Public health officials are worried about the Delta variant of the COVID-19 coronavirus, but two U.K. studies published Monday found that two doses of leading vaccines offer "very, very substantial" protection against the new, highly transmissible strain, Aziz Sheikh, director of the University of Edinburgh's Usher Institute and lead author of one of the two studies, tells The Wall Street Journal.
One analysis by Public Health England of more than 14,000 Delta infections found that two doses of the Pfizer/BioNTech vaccine reduced the risk of hospitalization by 96 percent, while a double dose of the Oxford-AstraZeneca vaccine lowered the risk by 92 percent. The second study, published as a letter in The Lancet by academics and public health experts in Scotland, found that two doses of either vaccine reduced hospitalization from the Delta variant by 70 percent and offered robust but slightly diminished protection against infection.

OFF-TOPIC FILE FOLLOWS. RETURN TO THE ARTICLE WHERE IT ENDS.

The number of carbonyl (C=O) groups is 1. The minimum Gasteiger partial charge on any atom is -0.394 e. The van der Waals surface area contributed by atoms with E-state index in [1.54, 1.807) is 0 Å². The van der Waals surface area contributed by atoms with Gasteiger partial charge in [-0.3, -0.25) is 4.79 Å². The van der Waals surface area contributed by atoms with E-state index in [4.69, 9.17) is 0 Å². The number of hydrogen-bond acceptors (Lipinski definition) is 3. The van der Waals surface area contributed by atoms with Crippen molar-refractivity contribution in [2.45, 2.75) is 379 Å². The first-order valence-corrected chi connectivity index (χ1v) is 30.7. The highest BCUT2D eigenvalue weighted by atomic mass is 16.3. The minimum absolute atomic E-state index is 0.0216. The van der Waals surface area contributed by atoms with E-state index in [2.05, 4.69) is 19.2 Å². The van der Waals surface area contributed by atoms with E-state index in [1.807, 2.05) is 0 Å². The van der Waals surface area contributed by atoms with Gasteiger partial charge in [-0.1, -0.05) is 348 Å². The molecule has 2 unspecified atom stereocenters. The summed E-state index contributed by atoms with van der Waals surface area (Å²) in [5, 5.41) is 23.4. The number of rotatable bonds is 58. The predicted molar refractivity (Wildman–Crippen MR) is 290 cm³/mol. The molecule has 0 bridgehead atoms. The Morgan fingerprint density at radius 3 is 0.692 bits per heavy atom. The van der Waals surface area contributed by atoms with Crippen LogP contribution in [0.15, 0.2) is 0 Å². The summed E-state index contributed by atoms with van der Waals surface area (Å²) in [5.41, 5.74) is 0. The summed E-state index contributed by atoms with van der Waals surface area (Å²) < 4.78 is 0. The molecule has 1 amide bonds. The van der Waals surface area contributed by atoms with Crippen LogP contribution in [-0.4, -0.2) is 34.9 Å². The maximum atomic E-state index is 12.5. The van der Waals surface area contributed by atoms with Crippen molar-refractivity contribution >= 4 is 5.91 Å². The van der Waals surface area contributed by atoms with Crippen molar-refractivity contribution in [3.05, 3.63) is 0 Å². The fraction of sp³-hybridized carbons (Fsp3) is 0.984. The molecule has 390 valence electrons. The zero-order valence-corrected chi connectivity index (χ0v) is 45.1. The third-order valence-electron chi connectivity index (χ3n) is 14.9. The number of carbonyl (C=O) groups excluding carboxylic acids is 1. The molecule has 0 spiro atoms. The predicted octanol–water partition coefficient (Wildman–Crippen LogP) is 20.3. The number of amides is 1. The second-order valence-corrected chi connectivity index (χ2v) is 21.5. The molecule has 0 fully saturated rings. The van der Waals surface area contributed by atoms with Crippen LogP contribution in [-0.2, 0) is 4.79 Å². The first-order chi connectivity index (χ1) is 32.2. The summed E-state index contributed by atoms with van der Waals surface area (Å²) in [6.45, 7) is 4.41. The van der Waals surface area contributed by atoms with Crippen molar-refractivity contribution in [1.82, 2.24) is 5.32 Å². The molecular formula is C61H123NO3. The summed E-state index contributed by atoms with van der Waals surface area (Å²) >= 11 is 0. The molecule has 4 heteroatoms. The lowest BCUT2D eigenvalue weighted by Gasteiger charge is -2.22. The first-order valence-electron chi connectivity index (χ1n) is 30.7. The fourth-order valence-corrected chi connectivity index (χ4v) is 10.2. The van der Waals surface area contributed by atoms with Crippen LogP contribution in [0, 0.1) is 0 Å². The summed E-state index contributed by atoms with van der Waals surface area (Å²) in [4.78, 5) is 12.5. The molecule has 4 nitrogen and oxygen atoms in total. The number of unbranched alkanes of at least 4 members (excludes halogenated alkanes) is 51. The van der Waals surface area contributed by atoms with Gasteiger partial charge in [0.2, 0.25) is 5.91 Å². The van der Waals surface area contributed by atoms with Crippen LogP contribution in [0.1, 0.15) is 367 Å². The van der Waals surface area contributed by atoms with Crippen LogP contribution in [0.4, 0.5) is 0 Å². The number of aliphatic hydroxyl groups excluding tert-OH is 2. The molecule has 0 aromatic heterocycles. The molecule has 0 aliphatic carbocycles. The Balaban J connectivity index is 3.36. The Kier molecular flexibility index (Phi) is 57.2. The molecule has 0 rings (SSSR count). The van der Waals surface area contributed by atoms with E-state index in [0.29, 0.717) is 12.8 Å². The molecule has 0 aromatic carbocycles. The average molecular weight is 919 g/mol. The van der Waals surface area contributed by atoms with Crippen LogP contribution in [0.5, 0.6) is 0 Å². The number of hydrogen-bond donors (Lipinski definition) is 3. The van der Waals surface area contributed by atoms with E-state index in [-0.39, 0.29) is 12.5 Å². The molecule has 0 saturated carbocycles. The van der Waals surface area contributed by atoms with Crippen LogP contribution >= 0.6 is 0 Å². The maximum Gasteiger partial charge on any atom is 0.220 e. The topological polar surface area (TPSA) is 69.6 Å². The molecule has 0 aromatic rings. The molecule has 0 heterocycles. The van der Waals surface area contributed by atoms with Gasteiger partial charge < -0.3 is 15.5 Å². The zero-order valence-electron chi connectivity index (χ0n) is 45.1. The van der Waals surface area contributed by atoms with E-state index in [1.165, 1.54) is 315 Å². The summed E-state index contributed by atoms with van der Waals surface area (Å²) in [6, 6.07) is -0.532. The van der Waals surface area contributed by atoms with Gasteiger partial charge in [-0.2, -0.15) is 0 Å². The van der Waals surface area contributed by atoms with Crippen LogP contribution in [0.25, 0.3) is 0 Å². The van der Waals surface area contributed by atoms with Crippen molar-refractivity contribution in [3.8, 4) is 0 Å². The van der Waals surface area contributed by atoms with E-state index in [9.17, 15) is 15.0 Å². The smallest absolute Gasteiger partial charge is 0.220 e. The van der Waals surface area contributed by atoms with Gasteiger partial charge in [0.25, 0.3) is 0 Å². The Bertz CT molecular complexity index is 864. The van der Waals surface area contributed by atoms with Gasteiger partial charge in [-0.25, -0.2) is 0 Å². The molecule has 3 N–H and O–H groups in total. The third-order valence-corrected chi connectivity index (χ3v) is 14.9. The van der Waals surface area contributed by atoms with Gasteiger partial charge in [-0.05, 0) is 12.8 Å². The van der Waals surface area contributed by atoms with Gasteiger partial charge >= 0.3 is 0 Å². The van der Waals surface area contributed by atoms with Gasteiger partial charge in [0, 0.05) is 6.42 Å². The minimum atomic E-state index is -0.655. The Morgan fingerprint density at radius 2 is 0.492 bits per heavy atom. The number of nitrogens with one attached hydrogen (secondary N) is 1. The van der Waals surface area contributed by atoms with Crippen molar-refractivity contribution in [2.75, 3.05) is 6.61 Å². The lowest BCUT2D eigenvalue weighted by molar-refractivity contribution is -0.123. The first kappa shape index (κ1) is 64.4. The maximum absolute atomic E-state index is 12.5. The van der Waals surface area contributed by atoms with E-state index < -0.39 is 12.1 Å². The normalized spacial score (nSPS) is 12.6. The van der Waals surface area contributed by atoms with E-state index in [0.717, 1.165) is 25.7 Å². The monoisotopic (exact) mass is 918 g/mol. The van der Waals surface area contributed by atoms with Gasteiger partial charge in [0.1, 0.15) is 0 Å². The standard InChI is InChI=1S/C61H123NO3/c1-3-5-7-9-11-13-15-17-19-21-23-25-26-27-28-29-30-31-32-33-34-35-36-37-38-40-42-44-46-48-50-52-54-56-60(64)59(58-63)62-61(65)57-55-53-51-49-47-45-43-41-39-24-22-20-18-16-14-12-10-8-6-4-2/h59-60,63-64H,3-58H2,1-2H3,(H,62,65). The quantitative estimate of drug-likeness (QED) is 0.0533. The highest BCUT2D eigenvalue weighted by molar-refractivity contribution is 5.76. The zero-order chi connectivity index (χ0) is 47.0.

The Delta variant, first seen in India, is now the dominant strain in Britain, accounting for 90 percent of new cases. Compared with previous variants, the Delta mutation appears significantly more likely to infect people who have only received one dose of the two-shot vaccines. The U.K.'s initial vaccination strategy involved getting one jab into as many arms as possible before focusing on second doses. "We've got an opportunity to counter the threat of this Delta variant by encouraging uptake of both doses of the vaccine," Jim McMenamin, national incident director for COVID-19 at Public Health Scotland, told reporters Monday.